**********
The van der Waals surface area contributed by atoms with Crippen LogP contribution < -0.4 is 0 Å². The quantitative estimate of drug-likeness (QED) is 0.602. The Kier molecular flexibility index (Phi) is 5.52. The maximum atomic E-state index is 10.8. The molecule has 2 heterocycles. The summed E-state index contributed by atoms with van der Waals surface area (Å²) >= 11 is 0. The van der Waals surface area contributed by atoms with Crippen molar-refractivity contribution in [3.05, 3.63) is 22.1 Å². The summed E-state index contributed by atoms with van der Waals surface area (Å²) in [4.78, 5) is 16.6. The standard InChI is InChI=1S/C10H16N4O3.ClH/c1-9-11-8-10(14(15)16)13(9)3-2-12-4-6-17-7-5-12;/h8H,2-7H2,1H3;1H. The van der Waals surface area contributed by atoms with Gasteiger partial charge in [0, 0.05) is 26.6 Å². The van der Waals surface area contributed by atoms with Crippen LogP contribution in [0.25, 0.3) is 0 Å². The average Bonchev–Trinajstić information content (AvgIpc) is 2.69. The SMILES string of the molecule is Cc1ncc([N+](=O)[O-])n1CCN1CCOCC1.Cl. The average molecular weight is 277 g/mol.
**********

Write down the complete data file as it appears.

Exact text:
The van der Waals surface area contributed by atoms with Crippen LogP contribution < -0.4 is 0 Å². The quantitative estimate of drug-likeness (QED) is 0.602. The Kier molecular flexibility index (Phi) is 5.52. The maximum atomic E-state index is 10.8. The molecule has 2 heterocycles. The summed E-state index contributed by atoms with van der Waals surface area (Å²) >= 11 is 0. The van der Waals surface area contributed by atoms with Crippen molar-refractivity contribution in [3.05, 3.63) is 22.1 Å². The summed E-state index contributed by atoms with van der Waals surface area (Å²) in [4.78, 5) is 16.6. The standard InChI is InChI=1S/C10H16N4O3.ClH/c1-9-11-8-10(14(15)16)13(9)3-2-12-4-6-17-7-5-12;/h8H,2-7H2,1H3;1H. The van der Waals surface area contributed by atoms with Gasteiger partial charge in [0, 0.05) is 26.6 Å². The van der Waals surface area contributed by atoms with Crippen LogP contribution in [0.25, 0.3) is 0 Å². The average Bonchev–Trinajstić information content (AvgIpc) is 2.69. The SMILES string of the molecule is Cc1ncc([N+](=O)[O-])n1CCN1CCOCC1.Cl. The average molecular weight is 277 g/mol.